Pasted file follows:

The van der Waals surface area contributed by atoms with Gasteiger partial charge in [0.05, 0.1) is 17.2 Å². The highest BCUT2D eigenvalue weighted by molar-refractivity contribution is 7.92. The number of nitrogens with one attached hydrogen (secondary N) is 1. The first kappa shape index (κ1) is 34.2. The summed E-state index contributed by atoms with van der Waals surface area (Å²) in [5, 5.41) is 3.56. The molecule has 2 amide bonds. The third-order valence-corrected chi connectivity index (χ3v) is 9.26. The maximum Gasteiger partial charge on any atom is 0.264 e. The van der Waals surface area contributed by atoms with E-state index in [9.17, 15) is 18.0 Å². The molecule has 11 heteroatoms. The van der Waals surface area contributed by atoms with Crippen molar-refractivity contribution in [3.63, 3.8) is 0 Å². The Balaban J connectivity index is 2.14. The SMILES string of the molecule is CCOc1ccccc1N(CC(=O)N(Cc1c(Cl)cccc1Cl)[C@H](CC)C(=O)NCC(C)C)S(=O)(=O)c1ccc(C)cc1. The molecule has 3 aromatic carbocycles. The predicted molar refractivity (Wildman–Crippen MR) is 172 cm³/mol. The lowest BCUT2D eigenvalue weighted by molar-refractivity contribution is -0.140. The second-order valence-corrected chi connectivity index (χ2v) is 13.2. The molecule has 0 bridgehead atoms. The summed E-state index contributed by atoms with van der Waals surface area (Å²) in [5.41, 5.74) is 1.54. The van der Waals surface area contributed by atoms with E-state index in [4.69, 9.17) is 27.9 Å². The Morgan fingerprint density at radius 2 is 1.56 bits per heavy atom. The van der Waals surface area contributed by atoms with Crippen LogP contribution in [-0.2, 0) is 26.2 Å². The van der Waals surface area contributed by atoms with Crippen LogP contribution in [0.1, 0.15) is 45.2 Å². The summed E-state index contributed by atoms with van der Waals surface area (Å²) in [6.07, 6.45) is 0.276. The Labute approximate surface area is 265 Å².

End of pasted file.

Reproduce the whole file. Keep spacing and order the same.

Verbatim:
The van der Waals surface area contributed by atoms with Gasteiger partial charge in [0.05, 0.1) is 17.2 Å². The highest BCUT2D eigenvalue weighted by molar-refractivity contribution is 7.92. The number of nitrogens with one attached hydrogen (secondary N) is 1. The first kappa shape index (κ1) is 34.2. The summed E-state index contributed by atoms with van der Waals surface area (Å²) in [5, 5.41) is 3.56. The molecule has 2 amide bonds. The third-order valence-corrected chi connectivity index (χ3v) is 9.26. The maximum Gasteiger partial charge on any atom is 0.264 e. The van der Waals surface area contributed by atoms with E-state index in [9.17, 15) is 18.0 Å². The molecule has 11 heteroatoms. The van der Waals surface area contributed by atoms with Crippen molar-refractivity contribution in [3.63, 3.8) is 0 Å². The Balaban J connectivity index is 2.14. The SMILES string of the molecule is CCOc1ccccc1N(CC(=O)N(Cc1c(Cl)cccc1Cl)[C@H](CC)C(=O)NCC(C)C)S(=O)(=O)c1ccc(C)cc1. The molecule has 3 aromatic carbocycles. The predicted molar refractivity (Wildman–Crippen MR) is 172 cm³/mol. The lowest BCUT2D eigenvalue weighted by molar-refractivity contribution is -0.140. The second-order valence-corrected chi connectivity index (χ2v) is 13.2. The molecule has 0 bridgehead atoms. The summed E-state index contributed by atoms with van der Waals surface area (Å²) in [5.41, 5.74) is 1.54. The van der Waals surface area contributed by atoms with E-state index in [4.69, 9.17) is 27.9 Å². The Morgan fingerprint density at radius 2 is 1.56 bits per heavy atom. The van der Waals surface area contributed by atoms with Crippen LogP contribution in [-0.2, 0) is 26.2 Å². The van der Waals surface area contributed by atoms with Crippen LogP contribution in [0.1, 0.15) is 45.2 Å². The summed E-state index contributed by atoms with van der Waals surface area (Å²) in [6.07, 6.45) is 0.276. The Labute approximate surface area is 265 Å².